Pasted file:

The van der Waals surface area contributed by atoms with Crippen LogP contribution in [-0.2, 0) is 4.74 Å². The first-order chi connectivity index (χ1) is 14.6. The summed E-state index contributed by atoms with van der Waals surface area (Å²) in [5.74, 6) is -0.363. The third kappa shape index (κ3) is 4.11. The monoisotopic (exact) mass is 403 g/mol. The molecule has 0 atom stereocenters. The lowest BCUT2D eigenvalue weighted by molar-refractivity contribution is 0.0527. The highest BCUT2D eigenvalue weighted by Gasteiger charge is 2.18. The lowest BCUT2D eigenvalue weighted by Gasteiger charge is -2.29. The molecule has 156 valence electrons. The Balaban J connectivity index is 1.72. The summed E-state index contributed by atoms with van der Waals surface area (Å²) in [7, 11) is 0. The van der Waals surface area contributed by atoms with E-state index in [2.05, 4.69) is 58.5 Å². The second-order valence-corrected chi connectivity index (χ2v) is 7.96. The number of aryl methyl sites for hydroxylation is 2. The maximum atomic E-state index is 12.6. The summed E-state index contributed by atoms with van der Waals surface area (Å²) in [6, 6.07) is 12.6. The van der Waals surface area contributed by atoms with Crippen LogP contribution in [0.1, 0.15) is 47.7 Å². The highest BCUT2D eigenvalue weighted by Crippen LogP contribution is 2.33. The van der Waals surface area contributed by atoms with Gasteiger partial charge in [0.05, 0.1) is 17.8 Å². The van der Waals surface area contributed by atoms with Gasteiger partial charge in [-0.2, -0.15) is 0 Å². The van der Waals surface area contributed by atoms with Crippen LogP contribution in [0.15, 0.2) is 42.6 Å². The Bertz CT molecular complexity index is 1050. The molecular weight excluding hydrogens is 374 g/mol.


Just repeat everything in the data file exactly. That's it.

The van der Waals surface area contributed by atoms with Crippen LogP contribution in [-0.2, 0) is 4.74 Å². The first-order chi connectivity index (χ1) is 14.6. The summed E-state index contributed by atoms with van der Waals surface area (Å²) in [5.74, 6) is -0.363. The third kappa shape index (κ3) is 4.11. The monoisotopic (exact) mass is 403 g/mol. The molecule has 0 atom stereocenters. The lowest BCUT2D eigenvalue weighted by molar-refractivity contribution is 0.0527. The highest BCUT2D eigenvalue weighted by Gasteiger charge is 2.18. The lowest BCUT2D eigenvalue weighted by Gasteiger charge is -2.29. The molecule has 156 valence electrons. The Balaban J connectivity index is 1.72. The summed E-state index contributed by atoms with van der Waals surface area (Å²) in [7, 11) is 0. The van der Waals surface area contributed by atoms with E-state index in [2.05, 4.69) is 58.5 Å². The second-order valence-corrected chi connectivity index (χ2v) is 7.96. The number of aryl methyl sites for hydroxylation is 2. The maximum atomic E-state index is 12.6. The summed E-state index contributed by atoms with van der Waals surface area (Å²) in [6, 6.07) is 12.6. The van der Waals surface area contributed by atoms with Crippen LogP contribution in [0.1, 0.15) is 47.7 Å². The highest BCUT2D eigenvalue weighted by Crippen LogP contribution is 2.33. The van der Waals surface area contributed by atoms with Gasteiger partial charge in [0.05, 0.1) is 17.8 Å². The van der Waals surface area contributed by atoms with Gasteiger partial charge in [-0.2, -0.15) is 0 Å². The van der Waals surface area contributed by atoms with Crippen LogP contribution in [0.15, 0.2) is 42.6 Å². The Bertz CT molecular complexity index is 1050. The molecular weight excluding hydrogens is 374 g/mol.